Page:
Now, though, in the true spirit of terrace anthems, it would appear a breakthrough has arrived for the hot whiskey brigade who trek religiously to the RDS – and Munster folk, and especially Limerick folk, won’t like it. In the great tradition of these terrace anthems, Leinster have gone into the lion’s den and, well, how shall we put this, stolen (in the most ingenious manner) the hit single Horse Outside by the Rubberbandits.
Rugby blogger JL Pagano gets the credit for coming up with the adapted lyrics that could finally give them a terrace chant in the true tradition of such anthems: it inspires the team (in a good-humoured way) and provides a slight (in the best possible taste) to their most bitter opponents.
Jonathan Sexton is cast in the role of singing narrator and Gordon D’Arcy is portrayed as the hero of the song which could finally give Leinster supporters a genuine retort to Munster fans singing their own imported anthem.
Of course, it will only work if Leinster fans can ignore the prawn sandwiches and get their tongues around the required tonality and rhythm . . . but here’s a sample of what could be in store.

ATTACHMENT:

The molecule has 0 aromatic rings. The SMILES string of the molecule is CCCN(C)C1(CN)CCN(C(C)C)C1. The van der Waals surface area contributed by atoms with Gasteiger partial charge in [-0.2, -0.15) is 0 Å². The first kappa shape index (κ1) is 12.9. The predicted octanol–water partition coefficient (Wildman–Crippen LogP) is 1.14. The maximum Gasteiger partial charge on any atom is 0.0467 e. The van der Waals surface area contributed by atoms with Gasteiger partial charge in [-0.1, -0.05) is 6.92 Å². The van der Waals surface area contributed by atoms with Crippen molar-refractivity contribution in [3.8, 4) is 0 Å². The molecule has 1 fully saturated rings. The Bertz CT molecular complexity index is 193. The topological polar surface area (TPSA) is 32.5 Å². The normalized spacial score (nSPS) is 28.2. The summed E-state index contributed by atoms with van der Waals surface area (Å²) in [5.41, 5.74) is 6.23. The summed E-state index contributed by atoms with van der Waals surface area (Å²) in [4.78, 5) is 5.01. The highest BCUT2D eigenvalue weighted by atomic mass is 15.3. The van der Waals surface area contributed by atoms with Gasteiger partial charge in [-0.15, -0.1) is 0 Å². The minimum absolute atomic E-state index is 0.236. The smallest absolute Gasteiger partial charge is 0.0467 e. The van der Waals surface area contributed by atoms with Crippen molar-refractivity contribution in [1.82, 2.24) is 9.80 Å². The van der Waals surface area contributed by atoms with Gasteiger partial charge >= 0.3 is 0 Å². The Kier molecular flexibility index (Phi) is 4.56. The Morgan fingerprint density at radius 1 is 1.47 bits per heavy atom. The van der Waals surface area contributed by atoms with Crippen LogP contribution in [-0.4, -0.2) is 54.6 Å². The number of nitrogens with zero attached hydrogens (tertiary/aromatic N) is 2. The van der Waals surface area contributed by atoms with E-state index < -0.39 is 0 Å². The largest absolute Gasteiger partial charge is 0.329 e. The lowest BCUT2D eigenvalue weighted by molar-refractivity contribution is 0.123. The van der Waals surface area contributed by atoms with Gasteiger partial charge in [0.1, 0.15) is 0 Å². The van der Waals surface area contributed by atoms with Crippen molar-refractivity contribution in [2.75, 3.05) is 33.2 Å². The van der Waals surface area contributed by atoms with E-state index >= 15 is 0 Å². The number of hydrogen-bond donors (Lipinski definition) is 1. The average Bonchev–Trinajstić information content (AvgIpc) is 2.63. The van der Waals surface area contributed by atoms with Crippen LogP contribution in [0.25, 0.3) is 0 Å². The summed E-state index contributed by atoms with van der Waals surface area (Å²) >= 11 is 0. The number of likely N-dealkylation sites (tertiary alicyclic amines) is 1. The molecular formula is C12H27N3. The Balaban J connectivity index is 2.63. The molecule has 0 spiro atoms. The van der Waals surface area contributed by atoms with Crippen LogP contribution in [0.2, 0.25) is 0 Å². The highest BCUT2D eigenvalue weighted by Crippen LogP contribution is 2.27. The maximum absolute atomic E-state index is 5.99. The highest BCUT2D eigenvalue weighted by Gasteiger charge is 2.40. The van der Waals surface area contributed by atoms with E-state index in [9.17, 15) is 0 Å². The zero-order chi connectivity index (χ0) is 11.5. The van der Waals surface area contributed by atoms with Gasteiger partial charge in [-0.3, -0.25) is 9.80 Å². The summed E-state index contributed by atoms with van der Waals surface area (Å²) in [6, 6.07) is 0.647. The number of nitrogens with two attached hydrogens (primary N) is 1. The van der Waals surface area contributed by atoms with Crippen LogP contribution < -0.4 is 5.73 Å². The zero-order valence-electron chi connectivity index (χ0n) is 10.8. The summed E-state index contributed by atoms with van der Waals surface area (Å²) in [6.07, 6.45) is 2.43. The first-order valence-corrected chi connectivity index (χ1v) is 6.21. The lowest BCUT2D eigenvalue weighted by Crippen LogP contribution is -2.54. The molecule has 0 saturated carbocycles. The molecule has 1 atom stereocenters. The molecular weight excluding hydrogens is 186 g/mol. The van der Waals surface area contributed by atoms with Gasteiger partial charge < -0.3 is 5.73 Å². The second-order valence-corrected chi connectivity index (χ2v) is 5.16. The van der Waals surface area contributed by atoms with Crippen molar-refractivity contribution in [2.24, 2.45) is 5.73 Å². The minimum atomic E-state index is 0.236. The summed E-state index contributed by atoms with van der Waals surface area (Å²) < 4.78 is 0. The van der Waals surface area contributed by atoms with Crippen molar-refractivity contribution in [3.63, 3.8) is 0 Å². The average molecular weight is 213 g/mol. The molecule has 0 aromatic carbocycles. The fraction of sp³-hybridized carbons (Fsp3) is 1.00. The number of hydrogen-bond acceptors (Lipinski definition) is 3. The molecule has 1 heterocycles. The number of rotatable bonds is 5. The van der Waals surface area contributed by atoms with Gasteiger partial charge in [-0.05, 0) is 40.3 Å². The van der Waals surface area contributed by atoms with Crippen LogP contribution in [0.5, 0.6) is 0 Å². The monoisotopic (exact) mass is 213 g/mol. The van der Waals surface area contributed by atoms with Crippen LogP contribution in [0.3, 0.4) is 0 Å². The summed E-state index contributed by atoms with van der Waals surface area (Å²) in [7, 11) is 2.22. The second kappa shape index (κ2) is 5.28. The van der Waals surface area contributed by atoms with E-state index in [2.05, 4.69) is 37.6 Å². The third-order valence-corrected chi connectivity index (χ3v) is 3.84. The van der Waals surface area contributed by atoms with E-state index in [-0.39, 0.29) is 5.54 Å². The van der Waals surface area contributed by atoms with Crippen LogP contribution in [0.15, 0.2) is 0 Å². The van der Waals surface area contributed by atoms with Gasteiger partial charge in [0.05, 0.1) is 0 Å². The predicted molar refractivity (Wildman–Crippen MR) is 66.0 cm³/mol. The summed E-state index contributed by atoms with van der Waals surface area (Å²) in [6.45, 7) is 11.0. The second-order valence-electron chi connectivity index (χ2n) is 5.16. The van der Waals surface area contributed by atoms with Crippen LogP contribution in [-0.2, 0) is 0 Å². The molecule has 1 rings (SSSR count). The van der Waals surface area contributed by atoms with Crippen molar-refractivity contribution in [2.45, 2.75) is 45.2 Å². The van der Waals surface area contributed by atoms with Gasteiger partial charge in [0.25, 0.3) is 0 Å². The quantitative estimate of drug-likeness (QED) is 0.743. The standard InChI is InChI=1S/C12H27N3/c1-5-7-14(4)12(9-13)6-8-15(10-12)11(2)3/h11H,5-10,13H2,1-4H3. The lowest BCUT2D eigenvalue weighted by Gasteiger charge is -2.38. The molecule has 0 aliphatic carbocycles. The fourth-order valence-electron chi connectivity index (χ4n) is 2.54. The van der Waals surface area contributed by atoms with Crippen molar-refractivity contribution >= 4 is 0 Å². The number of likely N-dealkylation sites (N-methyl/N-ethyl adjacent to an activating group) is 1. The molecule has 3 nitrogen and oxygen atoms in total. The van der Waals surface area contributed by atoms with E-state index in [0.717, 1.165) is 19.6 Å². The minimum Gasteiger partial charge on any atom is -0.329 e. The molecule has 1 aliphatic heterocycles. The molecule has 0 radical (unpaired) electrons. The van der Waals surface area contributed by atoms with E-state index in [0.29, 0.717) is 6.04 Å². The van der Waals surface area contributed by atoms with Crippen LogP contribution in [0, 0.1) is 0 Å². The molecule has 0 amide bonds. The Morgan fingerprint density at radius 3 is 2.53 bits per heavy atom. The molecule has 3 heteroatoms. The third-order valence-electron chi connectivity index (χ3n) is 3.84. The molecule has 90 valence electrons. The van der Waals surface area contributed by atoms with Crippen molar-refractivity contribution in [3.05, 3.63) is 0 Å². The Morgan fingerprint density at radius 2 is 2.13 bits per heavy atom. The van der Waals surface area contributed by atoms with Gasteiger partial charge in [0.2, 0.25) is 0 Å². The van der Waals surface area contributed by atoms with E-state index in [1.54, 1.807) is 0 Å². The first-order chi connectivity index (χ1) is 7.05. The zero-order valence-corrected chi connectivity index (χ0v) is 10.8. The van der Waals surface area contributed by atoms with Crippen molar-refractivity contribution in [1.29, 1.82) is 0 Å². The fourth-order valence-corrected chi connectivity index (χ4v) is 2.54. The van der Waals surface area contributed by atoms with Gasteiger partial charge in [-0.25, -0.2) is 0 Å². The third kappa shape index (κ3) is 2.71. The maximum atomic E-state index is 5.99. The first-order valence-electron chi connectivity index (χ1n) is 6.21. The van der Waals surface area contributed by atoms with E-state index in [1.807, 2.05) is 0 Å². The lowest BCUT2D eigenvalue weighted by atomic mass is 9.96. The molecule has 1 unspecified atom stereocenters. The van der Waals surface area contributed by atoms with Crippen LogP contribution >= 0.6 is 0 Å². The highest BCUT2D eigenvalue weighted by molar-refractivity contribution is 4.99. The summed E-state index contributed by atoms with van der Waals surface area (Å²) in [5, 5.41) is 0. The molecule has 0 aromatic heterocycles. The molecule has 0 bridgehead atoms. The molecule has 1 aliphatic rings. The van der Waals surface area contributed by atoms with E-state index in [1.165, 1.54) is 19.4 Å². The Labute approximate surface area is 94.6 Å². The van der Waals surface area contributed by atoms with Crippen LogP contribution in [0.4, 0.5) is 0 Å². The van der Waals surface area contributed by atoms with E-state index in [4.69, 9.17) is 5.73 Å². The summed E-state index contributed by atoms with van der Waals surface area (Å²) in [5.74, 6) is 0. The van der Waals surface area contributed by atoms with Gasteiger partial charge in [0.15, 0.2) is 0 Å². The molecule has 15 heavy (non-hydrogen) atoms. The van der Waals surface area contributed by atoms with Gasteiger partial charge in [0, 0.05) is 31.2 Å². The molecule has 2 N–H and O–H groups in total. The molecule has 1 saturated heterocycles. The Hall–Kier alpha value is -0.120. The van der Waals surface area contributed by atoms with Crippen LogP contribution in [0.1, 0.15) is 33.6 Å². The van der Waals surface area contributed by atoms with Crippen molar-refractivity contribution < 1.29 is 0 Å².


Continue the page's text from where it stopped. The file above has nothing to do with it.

C’mon Gordon D’Arcy, cross that loine. Let’s play those fockers off the pork for yet another toime. And if you think my taunting makes me sound a cruel bloke
“Don’t worry; when we all wear green we’ll laugh and have a joke Cos if rugby had no banter, it wouldn’t be the same
Its fans know how to keep control unlike some other games! And if Munster thinks they own this tune, they don’t and here is why – I’ve just got these four words for them – The Fields of ATHENRY???!!!
Fock your Strings Warwick I’ve got Dorce outsoide
Fock your Tuitupou I’ve got Dorce outsoide Fock your Earls Mafi I’ve got Dorce outsoide When I’m lookin for a try I’ve got the Dorce outsoide He’s gonna move inside...
“He’s gonna cross that line...
“He’s gonna beat yiz down in Thomond Pearrrrrk (Limerick accent).